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'Watershed moment': Hundreds attend vigils in memory of 'beautiful' teacher Ashling Murphy
14 January 2022, 19:42 | Updated: 14 January 2022, 19:46
Vigils have been held across Ireland after the "senseless" killing of 23-year-old teacher Ashling Murphy, who was fatally attacked while jogging along a canal.
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Hundreds of people gathered at vigils across the island of Ireland and beyond on Friday, with Ms Murhpy's death provoking an outpouring of grief and anger at another young woman allegedly murdered while going about her business in public.
One of the vigils outside Belfast City Hall, which drew crowds of around 700 people, was described as a "watershed moment" in highlighting the issue of violence against women by Stormont deputy First Minister Michelle O'Neill.
At the vigil a small photograph of Ms Murphy was laid on the ground alongside a banner which read "Her name was Aisling".
Candles were lit, flowers were laid, and tributes were read as people mourned the death of the Co Offaly teacher.
Young musicians who knew and had played with Ashling Murphy performed during the vigil.
Following the reading of a poem highlighting the issue of violence against women, the crowd paused for a minute's silence.
Ms O'Neill said there had been an "outpouring of grief" following the murder of Ms Murphy and said women are saying "enough is enough".
She said: "At the start of this week I launched a strategy. I called for views in terms of developing a strategy to tackle male violence against women.
"Little did I know on Monday that I'd be standing here only a short number of days later, joining with other women who have gathered here outside Belfast City Hall to show solidarity to the family and all that loved Ashling Murphy.
"A horrific murder of another woman in our society at the hands of a male.
"We are all here because we want to show that support, that love.
"There has been an outpouring of grief all week for Ashling Murphy and for all that loved her."
Ms Murphy's friend of over 20 years, Grace Corrigan, described her as one of the "nicest, kindest, most caring person you will ever possibly meet in your life" at a vigil outside the Dail.
"She was so happy all of the time, she'd lift you up," she added.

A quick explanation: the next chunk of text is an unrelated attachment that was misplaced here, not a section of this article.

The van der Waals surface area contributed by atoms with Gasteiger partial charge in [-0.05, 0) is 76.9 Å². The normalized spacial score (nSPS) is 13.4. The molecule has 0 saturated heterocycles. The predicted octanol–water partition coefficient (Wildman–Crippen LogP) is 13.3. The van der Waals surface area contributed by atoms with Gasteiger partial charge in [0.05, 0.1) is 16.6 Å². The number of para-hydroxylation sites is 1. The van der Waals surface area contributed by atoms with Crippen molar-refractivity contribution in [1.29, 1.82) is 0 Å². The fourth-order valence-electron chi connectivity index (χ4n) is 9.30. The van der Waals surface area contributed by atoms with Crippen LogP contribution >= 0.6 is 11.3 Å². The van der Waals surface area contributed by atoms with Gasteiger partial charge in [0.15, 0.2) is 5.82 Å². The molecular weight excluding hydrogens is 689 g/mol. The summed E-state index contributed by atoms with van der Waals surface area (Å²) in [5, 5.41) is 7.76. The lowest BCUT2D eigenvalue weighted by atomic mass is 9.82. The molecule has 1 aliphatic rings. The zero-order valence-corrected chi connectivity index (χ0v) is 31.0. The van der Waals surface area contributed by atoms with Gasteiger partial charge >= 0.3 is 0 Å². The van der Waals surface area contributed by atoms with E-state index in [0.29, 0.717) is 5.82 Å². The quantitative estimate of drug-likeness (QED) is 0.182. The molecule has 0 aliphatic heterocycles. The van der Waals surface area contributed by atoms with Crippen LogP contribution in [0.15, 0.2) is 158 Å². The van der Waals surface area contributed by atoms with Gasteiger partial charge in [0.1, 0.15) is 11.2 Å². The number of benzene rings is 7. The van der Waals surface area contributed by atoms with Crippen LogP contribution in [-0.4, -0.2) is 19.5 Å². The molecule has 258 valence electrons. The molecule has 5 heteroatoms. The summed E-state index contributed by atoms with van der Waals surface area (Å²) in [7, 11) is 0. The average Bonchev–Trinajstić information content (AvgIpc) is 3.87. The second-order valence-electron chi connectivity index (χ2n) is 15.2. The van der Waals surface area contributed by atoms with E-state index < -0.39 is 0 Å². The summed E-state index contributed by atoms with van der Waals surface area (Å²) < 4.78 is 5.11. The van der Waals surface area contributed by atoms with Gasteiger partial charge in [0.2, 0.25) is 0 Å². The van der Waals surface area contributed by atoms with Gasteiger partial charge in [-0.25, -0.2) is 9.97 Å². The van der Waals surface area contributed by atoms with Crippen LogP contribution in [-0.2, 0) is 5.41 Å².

"She was the kind of person where, if she asked you 'how are you?', she genuinely cared for the answer, and she would repeat it back to you six months later. She was just such a caring, caring person.
"On behalf of every musician here tonight, every musician all over the country, our deepest, deepest condolences go out to Ray, to Kathleen, her brother Cathal, her best friend Amy and above all, her boyfriend Ryan Casey.
"My heart is just broken for them all.
"(She was) just an incredible, beautiful person. This shouldn't have happened to her. They shouldn't be going through that, the Murphy's shouldn't. Ashling, we absolutely love you and we will never, ever forget you."
Ms Murphy was killed on Wednesday afternoon along the banks of the Grand Canal at Cappincur in Co Offaly.
Police said she was violently assaulted in an unprovoked and random attack. Officers believe the attacker and victim were not known to each other.
Late on Thursday night gardai released a man who they had been questioning over the death of Ms Murphy, stating he was now "no longer a suspect".
On Friday, gardaí said they had identified a person of interest as part of the investigation.
Officers say they have made "significant progress" and are waiting to interview a man who is currently in hospital.
Earlier, gardai appealed for witnesses and asked anyone with information about a "Falcon Storm mountain bike" with "straight handlebars and distinctive yellow/green front forks" to come forward.
The deputy First Minister said vigils taking place across Ireland demonstrated women saying that violence against them needs to stop now.
She said: "We are here because we are saying enough is enough.
"It needs to stop, the violence against women and girls needs to stop now. Male violence against women and girls needs to stop now.
"I think the sheer fact that right across every town, village and county across this island today people are gathering in large numbers to remember Ashling Murphy shows that women have had enough.
"We are entitled to feel safe, we are entitled to be safe. We are entitled to go for a run.
"We are entitled to go to work and feel safe, we are entitled to go to the shops and feel safe.
"I think this is a watershed moment in our society today."
Events took place at a number of other locations in Northern Ireland including Londonderry and Newry.